June 12th through September 26th, 2021 will mark the Helsinki Biennial, The Same Sea. As an international art event, this biennial will bring contemporary art from Finland-based and global artists to maritime Helsinki. Featuring artists from Australia, Cambodia, Finland, Germany, India, Japan, Kenya, Latvia, Poland, South Korea, Thailand, Turkey, the UK, and the USA, the event is truly international. This inaugural free event will showcase art from 40 different artists and groups and will be shown on Vallisaari Island, an uninhabited location, as well as mainland Helsinki. With COVID-19 restrictions permitting, the public will be able to view the art inside historical buildings, gunpowder cellars, and even along the cobblestone pathway. The intentional setup means at least a third of the works will be visible outdoors.

Vallisaari Island skyline. Image courtesy of Helsinki Biennial.

The Director of Helsinki Biennial, Maija Tanninen-Mattila, recognizes the impact of sustainable working processes and hopes to change the processes and culture surrounding art exhibitions. Actively embedding environmental issues into the core identity of the Biennial makes it one of a kind. Additionally, in order to truly promote inclusive values, newcomers and art lovers of all kinds are welcome to access and attend the event. While the intention is, of course, to have visitors on site, if this is not possible with restrictions, digital content will bring the works of art directly to audiences to increase accessibility. The Biennial intends to deliver both a safe and moving experience, which the ultimate method of delivery will provide.

Maija Tanninen-Mattila, Director of Helsinki Biennial. Image courtesy of Helsinki Biennial.

The Same Sea reflects on the concept of interconnectedness and will involve themes of our relationship with nature, time, and change. The very name of the Biennial suggests this interconnection that it is so focused on illuminating. These cross-border connections are especially relevant in the current time COVID-19 and the ecological crisis as well. Concerning the pandemic, it aims to share a source of joy and hopefulness. In terms of the current ecological crisis, with this event focusing so heavily on the environment’s state, it follows that its key values would reflect such issues. Since its conception, ecological sustainability and responsibility have been key considerations of the event. Its highly transparent approach to the matter and its invitation to the art community to reimagine how we can present art events is incredibly noteworthy.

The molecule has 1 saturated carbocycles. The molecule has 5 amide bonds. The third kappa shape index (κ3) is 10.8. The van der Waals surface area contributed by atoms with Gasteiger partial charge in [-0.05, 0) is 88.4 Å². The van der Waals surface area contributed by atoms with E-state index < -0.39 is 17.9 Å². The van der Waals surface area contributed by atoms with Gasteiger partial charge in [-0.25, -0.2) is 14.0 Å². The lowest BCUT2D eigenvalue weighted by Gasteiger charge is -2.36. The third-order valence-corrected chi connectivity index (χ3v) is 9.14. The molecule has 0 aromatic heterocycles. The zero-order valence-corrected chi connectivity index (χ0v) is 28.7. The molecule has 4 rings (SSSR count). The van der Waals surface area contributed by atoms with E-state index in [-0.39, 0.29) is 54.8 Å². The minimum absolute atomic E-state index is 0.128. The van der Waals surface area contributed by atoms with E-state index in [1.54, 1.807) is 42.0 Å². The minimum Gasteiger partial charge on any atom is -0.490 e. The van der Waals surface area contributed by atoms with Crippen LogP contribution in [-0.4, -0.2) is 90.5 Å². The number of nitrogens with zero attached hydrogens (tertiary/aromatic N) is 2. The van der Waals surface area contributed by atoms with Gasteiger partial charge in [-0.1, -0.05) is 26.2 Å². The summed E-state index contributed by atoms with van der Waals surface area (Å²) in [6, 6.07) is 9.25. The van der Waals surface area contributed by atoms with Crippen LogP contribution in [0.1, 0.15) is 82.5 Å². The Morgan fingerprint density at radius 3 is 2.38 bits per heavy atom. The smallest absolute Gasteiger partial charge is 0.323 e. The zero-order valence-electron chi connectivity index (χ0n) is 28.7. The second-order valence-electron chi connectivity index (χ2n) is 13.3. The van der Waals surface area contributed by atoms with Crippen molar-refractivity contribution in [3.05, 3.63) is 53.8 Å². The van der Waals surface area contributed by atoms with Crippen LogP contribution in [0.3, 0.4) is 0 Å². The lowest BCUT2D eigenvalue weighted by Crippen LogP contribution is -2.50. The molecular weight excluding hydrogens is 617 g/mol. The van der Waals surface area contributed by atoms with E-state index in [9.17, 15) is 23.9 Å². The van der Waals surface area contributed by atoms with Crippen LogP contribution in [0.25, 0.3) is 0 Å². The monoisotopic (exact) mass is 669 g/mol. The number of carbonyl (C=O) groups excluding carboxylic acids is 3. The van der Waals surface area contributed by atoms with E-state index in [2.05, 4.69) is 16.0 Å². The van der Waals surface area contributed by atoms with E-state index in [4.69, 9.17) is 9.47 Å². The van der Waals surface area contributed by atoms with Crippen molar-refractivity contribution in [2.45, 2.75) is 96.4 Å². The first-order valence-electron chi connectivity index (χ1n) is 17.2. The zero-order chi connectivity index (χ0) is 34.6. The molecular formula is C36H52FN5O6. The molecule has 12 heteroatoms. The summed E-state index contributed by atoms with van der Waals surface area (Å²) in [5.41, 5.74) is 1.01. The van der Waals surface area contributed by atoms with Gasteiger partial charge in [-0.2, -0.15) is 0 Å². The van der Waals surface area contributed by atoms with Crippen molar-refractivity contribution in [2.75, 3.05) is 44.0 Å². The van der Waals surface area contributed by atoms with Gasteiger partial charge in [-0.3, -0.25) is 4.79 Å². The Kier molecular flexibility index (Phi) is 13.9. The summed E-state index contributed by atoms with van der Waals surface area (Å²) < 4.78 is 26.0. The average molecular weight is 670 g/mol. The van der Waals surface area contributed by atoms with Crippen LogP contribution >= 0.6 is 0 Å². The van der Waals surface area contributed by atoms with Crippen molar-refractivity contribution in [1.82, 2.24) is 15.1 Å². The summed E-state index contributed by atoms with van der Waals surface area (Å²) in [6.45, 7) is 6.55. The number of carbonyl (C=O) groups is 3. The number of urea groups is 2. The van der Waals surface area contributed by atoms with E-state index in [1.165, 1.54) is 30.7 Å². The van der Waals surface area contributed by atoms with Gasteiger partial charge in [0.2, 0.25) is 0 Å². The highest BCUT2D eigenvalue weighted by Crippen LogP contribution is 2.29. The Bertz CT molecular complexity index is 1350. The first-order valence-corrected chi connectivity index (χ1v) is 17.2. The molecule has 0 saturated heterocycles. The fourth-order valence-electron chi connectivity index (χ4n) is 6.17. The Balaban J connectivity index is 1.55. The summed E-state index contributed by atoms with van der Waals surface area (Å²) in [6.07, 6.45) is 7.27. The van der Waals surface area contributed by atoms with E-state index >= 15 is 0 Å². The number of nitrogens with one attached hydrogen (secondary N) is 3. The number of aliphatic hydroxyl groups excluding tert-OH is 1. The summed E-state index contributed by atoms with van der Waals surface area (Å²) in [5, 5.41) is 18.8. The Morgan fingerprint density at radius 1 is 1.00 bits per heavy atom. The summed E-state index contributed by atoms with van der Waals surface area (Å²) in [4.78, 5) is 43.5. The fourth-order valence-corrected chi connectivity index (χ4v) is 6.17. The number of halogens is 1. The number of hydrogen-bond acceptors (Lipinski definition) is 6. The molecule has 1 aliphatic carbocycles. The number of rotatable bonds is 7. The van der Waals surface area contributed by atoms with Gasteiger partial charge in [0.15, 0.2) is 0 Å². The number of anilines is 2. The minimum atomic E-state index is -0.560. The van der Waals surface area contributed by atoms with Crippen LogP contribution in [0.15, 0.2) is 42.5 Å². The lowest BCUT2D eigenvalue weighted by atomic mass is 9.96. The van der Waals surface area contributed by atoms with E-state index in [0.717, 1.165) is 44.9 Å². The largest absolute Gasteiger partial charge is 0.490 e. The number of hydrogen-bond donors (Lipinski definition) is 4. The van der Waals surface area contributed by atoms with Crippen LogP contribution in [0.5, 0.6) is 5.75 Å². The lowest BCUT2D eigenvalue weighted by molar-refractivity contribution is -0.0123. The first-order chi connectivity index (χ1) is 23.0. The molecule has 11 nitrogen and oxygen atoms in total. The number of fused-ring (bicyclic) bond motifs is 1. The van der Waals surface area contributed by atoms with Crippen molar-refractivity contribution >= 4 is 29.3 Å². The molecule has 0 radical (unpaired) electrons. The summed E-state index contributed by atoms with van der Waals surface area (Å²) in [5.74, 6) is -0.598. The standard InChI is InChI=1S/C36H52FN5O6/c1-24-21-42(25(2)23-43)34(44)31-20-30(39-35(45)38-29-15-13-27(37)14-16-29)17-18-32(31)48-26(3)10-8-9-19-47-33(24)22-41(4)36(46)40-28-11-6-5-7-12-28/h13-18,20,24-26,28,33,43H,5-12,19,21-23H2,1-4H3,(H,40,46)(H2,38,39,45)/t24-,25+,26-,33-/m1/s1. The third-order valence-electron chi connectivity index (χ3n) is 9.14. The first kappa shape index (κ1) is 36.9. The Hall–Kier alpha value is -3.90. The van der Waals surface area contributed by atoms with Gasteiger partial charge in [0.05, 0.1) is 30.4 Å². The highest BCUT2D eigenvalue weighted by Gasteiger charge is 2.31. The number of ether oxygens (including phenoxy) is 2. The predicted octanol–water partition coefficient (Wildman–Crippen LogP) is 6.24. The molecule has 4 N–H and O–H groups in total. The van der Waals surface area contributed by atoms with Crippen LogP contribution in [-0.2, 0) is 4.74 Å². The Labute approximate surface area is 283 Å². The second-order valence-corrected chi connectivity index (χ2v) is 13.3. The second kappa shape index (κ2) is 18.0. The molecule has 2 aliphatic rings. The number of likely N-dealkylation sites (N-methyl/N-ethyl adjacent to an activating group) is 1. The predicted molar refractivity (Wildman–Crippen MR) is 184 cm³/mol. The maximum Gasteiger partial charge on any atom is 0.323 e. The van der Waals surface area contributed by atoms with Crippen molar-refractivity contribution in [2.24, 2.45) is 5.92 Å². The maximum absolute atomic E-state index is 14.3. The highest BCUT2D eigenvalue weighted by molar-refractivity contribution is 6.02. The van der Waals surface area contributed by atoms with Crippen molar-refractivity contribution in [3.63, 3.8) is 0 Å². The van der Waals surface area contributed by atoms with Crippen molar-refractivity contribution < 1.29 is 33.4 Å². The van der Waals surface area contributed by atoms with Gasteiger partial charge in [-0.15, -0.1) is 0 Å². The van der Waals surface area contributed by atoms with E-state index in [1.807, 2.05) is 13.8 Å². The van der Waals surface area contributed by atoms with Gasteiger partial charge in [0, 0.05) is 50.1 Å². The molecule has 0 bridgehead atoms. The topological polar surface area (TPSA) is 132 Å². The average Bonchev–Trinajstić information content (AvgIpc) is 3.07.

Vallisaari Island. Image courtesy of @helsinkibiennial.

Helsinki Biennial creates a space for site-specific works of art and nature to coexist and emphasizes the significance of the exhibition’s environment and context. The location of each artwork will consider the surrounding historical buildings and the conservation of nature. For instance, artworks will be placed on paths that already exist, ensuring that the environment is not compromised in any way. The Helsinki Biennial provides a fresh approach in advocating for radical empathy and ecological ethics. As part of the Helsinki City Strategy 2017-2021, it dedicates itself to encouraging responsible action and works towards becoming a fully carbon neutral event. This goal supports Helsinki’s determination to become carbon neutral by 2035 through reducing greenhouse gas emissions by 80%. To do this, the carbon footprint will be measured through energy consumption, logistics, mobility, purchases, and waste categories. The measurement will use the first-ever carbon footprint calculator intended for non-governmental organizations and even includes the fuel usage in traveling to and from meetings related to the event. The Biennial also aims to develop the social sustainability of the city through investing in opportunities for artists and inspiring its citizens.

Vallisaari Island. Image courtesy of Helsinki Biennial.

The major positive impact of this biennial is likely to be far-reaching. It has the potential to embolden other art exhibitions, art galleries, and museums around the world to similarly reduce their carbon footprint. More information about the biennial and participating artists can be found by visiting the event homepage and Instagram.

Vallisaari Island skyline. Image courtesy of @helsinkibiennial.
You've successfully subscribed to Arts Help
Welcome back! You've successfully signed in.
Great! You've successfully signed up.
Success! Your account is fully activated, you now have access to all content.